clock menu more-arrow no yes mobile

Filed under:

The changing faces of the Colorado Rockies

Rockies news and links for August 15, 2019

If you buy something from an SB Nation link, Vox Media may earn a commission. See our ethics statement.

Without ceremony, the Rockies cut Chris Iannetta and now nobody seems safe — inside the final six weeks of a Colorado meltdown | The Athletic ($)

Maybe nobody wanted to trade for Chris Iannetta. That is entirely possible, even for a veteran catcher with at least a bit of a track record. But boy, if there was interest from a contender, the Rockies probably should have pulled the trigger at the trade deadline, eh?

Nick Groke points out the harshness of the decision to cut Iannetta as compared to how the Rockies usually do business. And it feels “desperate” and, I would also say, relatively sudden. The Rockies probably thought they were keeping Iannetta until the day they needed to shake things up. It’s a strange move when the moment to potentially trade him had passed and when the moment to harmlessly keep him was two weeks away.

Groke also wonders if this might be a warning shot to underachieving veterans. I’m skeptical. Iannetta was cheap and on his way out anyway. This doesn’t feel like a move that has any big-picture implications as much as it just feels like a front office that went on tilt and wanted to scratch that itch without actually making a major move.

Changes in Rockies’ clubhouse have played large role in fall from grace | Mile High Sports

This topic is a balancing act. On the one hand, I have no doubt that veteran leadership matters. I also have no doubt that I don’t know how much it matters or how this plays out day to day, because I’ve never been in a locker room. I am left to take the players’ words for it and, to an extent, the words of writers and reporters who talk to those players.

So with all of that out of the way, I’ll say this: I’m not really tracking with this piece from Aniello Piro. I believe Kyle Freeland and Nolan Arenado when they say they miss the leadership from Gerardo Parra and Carlos Gonzalez. But I don’t think that proves anything about what has gone wrong this year, however appealing it might be as an explanation if it means the Rockies don’t have to confront their lack of talent and depth as compared to real contenders.

Replacing Parra and CarGo’s playing time with David Dahl and Raimel Tapia is an upgrade. I have a hard time hearing arguments otherwise. And if the Rockies were good, we might be pointing to those changes as improvements. I think you can acknowledge Parra and CarGo’s leadership and how it’s been missed without giving it too much credit for this season’s downfall, because if you do give it more credit than it deserves, you partially let Jeff Bridich and this front office off the hook for a seriously flawed roster - a roster that is now entrenched in last place.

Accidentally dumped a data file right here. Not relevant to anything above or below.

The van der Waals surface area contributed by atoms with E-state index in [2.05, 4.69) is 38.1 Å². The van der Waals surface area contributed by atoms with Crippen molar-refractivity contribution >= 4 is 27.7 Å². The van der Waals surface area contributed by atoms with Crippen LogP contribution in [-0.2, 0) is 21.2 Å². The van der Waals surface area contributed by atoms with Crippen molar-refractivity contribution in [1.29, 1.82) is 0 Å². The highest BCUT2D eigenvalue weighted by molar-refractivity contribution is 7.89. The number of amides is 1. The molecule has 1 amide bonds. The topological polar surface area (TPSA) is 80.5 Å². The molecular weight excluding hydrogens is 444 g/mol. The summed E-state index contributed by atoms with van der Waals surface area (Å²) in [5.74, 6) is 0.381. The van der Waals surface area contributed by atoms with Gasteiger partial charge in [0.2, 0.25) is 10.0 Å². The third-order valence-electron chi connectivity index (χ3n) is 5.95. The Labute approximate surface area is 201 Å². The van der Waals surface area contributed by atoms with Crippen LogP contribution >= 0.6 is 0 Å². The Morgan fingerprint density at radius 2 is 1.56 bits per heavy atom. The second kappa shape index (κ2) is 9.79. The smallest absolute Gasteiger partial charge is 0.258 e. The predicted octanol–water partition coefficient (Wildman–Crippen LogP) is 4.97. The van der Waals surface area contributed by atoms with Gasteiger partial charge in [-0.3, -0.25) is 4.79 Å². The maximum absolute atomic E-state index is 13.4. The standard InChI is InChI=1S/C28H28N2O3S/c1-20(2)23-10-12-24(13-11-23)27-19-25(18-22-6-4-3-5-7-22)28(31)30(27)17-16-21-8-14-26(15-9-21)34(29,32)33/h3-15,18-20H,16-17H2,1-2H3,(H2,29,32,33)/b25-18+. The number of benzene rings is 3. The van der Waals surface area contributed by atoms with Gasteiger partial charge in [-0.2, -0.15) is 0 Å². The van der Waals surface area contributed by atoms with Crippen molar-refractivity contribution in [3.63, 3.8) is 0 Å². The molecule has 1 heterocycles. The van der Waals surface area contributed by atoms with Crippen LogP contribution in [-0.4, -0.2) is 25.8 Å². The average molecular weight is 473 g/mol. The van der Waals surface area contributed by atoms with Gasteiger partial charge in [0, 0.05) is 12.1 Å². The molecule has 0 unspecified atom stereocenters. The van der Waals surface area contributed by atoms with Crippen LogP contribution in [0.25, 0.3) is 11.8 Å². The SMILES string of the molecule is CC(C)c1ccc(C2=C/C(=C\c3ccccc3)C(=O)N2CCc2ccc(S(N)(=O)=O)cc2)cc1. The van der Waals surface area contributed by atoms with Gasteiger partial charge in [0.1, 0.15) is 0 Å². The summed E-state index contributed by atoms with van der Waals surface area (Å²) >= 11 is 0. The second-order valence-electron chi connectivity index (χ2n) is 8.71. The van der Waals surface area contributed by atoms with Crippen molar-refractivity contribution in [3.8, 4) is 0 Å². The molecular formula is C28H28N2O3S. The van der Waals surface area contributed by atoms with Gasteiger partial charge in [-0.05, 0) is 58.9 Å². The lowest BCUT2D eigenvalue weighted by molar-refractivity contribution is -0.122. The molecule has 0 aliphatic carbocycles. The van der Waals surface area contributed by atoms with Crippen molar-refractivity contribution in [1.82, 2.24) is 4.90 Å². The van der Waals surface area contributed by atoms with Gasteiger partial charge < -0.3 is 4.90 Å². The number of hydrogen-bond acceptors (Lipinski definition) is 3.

Colorado Rockies: Chris Iannetta move tough but necessary | Rox Pile

There are some points here about the decision with Iannetta that are interesting. Certainly it’s good to send the message that players need to perform to keep their jobs, as Kevin Henry notes. Then again, that wasn’t really the message with veterans last year, and not necessarily on a consistent basis this year.

I’ll say this, and it’s something Groke noted in his piece linked above: it’s weird timing to make a statement with a “tough” move. And it’s a weird player to cut to make that move. You could have just called up Dom Nuñez in September and kept Iannetta’s veteran leadership for young pitchers through the end of the season.

So I don’t know what all went into this move, but I do know that it holds no water as a “tough” move that shows you need to perform to keep your job as long as Ian Desmond is around and has been for the last three seasons.

One pleasant surprise for all 30 MLB teams |

I like Richard Justice. I have a ton of respect for him and frankly could never do the job he does as an MLB columnist who covers the entire league. With those niceties out of the way, let’s play a game: how can you tell when a writer or analyst didn’t pay close attention to the Rockies last season?

Answer: when they dub Scott Oberg as a “pleasant surprise.” Oberg’s performance certainly has been pleasant for a season that has otherwise been miserable, especially in the bullpen. But I wouldn’t call it a surprise for the Rockies, not when Oberg was a go-to reliever in the playoff race last year. I dare say they were expecting, or at least hoping, for Oberg to be a reliable reliever in the back of the bullpen this season.

I would dub Tony Wolters, and specifically his offense, as the pleasant surprise. But that’s easy for me to say since I just write about the dumb Rockies and am never tasked with columns about all 30 MLB teams.

On the farm

Double-A, game 1: Hartford Yard Goats 2, Portland Sea Dogs 0

Double-A, game 2: Portland Sea Dogs 2, Hartford Yard Goats 1

High-A: Lake Elsinore Storm 14, Lancaster JetHawks 13

Low-A: Asheville Tourists 7, Rome Braves 3

Short Season-A: Boise Hawks 2, Hillsboro Hops 1

Rookie: Billings Mustangs 8, Grand Junction Rockies 5

DSL: DSL Mariners 6, DSL Colorado 1